Top 25 Jazz Albums of All Time
The jazz albums listed below are some of the greatest ever recorded. This music is full of emotion and passion by musicians who dedicated their lives to america's true art form, jazz.
Kind of Blue - Miles Davis
While it is the number one selling jazz album of all time, many consider it to be THE best jazz album of all time. I agree, because this unrehearsed recording session from 1959 showcases some the top form of the most amazing musicians in jazz history. Miles showed up to the Columbia Records studios with some rough melodies and chords jotted down and the band proceeded to track each song in one magical take. That's how Miles liked to do it, he made sure the music was spontaneous and in the moment. The songs are simple, pleasant melodies and chord progressions leaving room for the deep improvisational exploration in the spur of the moment. What a treat it is to listen to time and time again.
A Love Supreme - John Coltrane
This album completely changed the jazz scene in 1965 and even today its influence can be found in many musical styles. Instead of showcasing the complex and dense harmonic bebop language he had developed with Davis and Monk, he plays freely with simple raw spiritual passion. The four songs on this album convey emotions of anger, joy, sadness, ecstasy, tragedy and triumph. I know of many artists such as writers or painters who use this album to inspire energy and passion from within themselves for their own personal art. This album marked a turning point in Coltrane's playing as he ventured more into performing music from it's deepest, most spiritual essence.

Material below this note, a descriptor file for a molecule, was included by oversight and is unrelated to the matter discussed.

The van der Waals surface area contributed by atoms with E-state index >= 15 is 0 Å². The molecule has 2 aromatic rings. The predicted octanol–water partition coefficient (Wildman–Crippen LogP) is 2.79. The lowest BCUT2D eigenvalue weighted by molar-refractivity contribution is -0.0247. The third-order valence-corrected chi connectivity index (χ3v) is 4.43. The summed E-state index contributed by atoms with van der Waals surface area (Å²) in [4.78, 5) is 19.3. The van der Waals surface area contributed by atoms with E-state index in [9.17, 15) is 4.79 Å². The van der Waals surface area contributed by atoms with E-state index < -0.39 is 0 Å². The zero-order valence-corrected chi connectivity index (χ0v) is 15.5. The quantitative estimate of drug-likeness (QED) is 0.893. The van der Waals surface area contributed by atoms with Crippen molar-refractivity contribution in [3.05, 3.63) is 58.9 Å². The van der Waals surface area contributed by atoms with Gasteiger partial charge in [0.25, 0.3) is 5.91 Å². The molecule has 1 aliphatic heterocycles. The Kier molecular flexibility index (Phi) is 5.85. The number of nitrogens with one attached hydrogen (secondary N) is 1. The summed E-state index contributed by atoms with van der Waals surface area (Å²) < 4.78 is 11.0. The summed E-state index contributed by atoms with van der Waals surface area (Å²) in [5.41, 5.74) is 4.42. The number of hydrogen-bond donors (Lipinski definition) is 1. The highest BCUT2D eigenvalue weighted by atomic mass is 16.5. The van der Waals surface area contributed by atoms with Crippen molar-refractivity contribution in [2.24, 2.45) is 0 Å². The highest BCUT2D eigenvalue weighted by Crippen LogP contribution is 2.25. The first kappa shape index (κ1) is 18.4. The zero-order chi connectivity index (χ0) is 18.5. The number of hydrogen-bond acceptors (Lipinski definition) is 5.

Time Out - The Dave Brubeck Quartet
Dave Brubeck created a masterpiece which became the first instrumental jazz album to sell over a million copies. The single, "Take Five" was a number one hit on music charts which is outstanding for a jazz song, especially a song with 5/4 time signature. Brubeck used the rhythmic influences from Eastern Europe to create a very fresh rhythmic sound. The complex rhythms he uses sound very natural and are easy to listen to, probably the reason for his success. This one is guaranteed to please and intrigue its listeners.
Ellington At Newport - Duke Ellington